What a Difference That’s Made

January 18, 2017 § 19 Comments

img_5138Last Friday I left the house early to run. The moon was still high and bright in the bluing sky, and I watched it over my shoulder, frayed clouds passing across it at irregular intervals. The road passed a sugarbush, and there my view was altered by the long bones of leafless maples, half-lit and shadowy. I liked how the moon seemed to bounce in time to the rhythm of my steps. Ball-like.

A bit farther down the road I came to the tracks of a large deer. It’d been warm the day before, and the tracks were sunk into the road surface. But overnight the road had frozen, and there’d been a wisp of snow. The snow had softened the hard cloven edges of the tracks, and so they looked much like little hearts pressed into the road, just visible in the milky pre-dawn light. I followed them until they veered into the woods.

It’s funny how that moon and those tracks have stuck with me, how much pleasure they’ve brought me over the intervening almost-week. I keep returning to them, again and again, as if they held some meaning beyond their inherent beauty and my good fortune at bearing witness to that beauty, though I know without a doubt how ridiculous this is. Just a moon. Just some tracks. On any other morning, I might have hardly noticed either.

But on this one, I did. And what a difference that’s made.

 

 

 

 

§ 19 Responses to What a Difference That’s Made

  • Kent says:

    It is the individual with a prepared mind and open spirit who manages to appreciate nature’s infinite beauty AND meaning!

  • Michelle says:

    That’s just it. Showing up and noticing. Those moments aren’t nothing, they are everything.
    On another note, “long bones of the leafless maples,” poetry.

  • Jim Kelso says:

    I’ll take the small miracles over the grand panorama every time.
    Love your eye for that…

  • Anne says:

    I love the bluing sky of the predawn light…evokes a deep connection to the cycle for me.

    Simple images of the natural world *should* stick with us, they are an elemental essence of life.

  • I think it takes a certain state of mind, a way of thinking and living life, to notice and appreciate certain aspects of beauty in the natural world. (A good state of mind. One that I’m trying to cultivate in my daughter.) Most people notice the brilliant sunset, but tracks in the snow? Not so many.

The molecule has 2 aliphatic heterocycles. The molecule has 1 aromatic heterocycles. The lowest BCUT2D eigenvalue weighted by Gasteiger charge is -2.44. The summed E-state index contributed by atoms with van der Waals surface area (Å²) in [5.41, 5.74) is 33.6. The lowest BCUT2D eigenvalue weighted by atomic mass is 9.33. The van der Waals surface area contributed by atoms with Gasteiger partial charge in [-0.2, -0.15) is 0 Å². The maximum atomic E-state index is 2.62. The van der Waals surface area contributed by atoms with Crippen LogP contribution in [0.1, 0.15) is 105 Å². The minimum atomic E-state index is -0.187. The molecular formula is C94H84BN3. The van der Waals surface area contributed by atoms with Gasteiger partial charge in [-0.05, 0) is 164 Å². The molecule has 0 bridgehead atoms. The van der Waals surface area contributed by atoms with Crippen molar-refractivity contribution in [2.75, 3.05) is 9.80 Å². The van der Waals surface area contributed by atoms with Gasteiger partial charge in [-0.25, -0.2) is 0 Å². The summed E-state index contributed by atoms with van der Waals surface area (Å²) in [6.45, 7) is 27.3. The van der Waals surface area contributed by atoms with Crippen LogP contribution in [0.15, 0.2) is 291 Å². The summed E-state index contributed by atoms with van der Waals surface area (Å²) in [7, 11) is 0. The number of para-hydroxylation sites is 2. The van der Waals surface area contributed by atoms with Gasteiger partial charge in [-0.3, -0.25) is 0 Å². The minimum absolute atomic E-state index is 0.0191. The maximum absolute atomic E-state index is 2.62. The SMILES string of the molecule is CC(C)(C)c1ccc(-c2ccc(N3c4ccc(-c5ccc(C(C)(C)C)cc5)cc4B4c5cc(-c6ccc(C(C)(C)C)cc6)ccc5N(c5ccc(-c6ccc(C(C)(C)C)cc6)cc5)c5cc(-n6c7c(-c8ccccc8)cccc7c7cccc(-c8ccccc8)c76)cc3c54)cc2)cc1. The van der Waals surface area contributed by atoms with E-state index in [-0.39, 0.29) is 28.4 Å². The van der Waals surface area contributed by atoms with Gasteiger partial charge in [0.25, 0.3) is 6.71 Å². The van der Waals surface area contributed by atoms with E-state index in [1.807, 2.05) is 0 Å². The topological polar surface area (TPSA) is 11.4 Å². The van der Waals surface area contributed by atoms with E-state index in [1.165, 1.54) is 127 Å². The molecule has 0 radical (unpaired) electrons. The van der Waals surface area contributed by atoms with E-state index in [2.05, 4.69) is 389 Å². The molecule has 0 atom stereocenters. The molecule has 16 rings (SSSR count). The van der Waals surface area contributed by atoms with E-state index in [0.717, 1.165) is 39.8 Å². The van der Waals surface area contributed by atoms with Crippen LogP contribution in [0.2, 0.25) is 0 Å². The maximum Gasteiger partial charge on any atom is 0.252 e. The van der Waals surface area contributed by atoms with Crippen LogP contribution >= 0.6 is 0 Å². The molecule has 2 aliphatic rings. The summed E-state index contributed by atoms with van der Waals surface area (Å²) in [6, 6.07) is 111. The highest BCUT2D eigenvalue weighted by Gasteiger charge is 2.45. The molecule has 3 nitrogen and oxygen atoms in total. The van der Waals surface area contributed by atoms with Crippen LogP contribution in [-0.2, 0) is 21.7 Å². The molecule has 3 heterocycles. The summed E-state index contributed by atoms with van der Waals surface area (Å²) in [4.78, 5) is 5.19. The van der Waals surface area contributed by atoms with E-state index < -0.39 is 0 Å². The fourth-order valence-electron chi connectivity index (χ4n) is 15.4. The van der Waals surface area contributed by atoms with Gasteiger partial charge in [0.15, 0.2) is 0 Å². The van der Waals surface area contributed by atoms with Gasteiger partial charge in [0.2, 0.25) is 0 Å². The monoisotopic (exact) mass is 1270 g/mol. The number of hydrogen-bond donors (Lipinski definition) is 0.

• I was looking at the moon on the same night. Maybe even thinking of all the creatures, humans included, looking up at the same moon. It creates a feeling of kinship in me. And peace.

    Deer tracks and long bones. That’s poetry, all right.

  • Hannah says:

    I love this and had a similar experience way out west here in Idaho. We have had copious amounts of powder this winter and we have all been skiing everywhere and at all hours. During the full moon I skied in the night 3 days in a row and was amazed by the beauty and wonder of it all. One morning I was out at 5, under the full moon, and skied until the sun rose into a clear, cold sky. As I bombed through fresh powder, down the endless powdery meadows, I followed the tracks of a coyote hunting rodents in the open fields. For some reason that also really stuck with me.

  • The hard cloven edges of tracks, the slow curvature of old men’s necks…this is why we write.

  • Peter H. says:

    hardy hart hearts

  • I see things. They’re every where.

  • Tricia says:

    I’m pickin’ up what you’re layin’ down brutha…..

  • Megan says:

    This makes me want to run. Pre-dawn at that. That’s something.

  • The miracle is that you took the time to notice. In our busy world, we often miss these small blessings. Keep running, keep exploring!

  • Megan says:

    Best time of year to run in Vermont….predawn/dawn….even better!

  • Carrie Drake says:

    a pleasure to read on this day of media overdrive…it quieted me.

  • ncfarmchick says:

    Love those heart shaped tracks! My youngest pointed at the pattern of knots in the boards of our shed the other day and said they looked like deer tracks. And you know what? They do – a fact I have never noticed before. I tell them often what good “noticers” they are as I think that is one of the best skills I can encourage (and in myself, too.) Thanks for the beautiful word pictures and the lovely photo.

  • Always good to notice the small things. Beautifully written.

  • Jason Newnum says:

    I really enjoyed reading this post. There are many beautiful things in nature like this, and it’s great to share them and great to read about them.

  • boistoile says:

    Hi Ben, I sent you an email a while back regarding a proposition to translate “Homegrown” in french. Since it may have been in your spam section, I thought I’d try to reach you here as well. If you’re interested, just let me know and I’ll resend an email to tell you a bit more about it.
    Regards.
    Antoine Maussion

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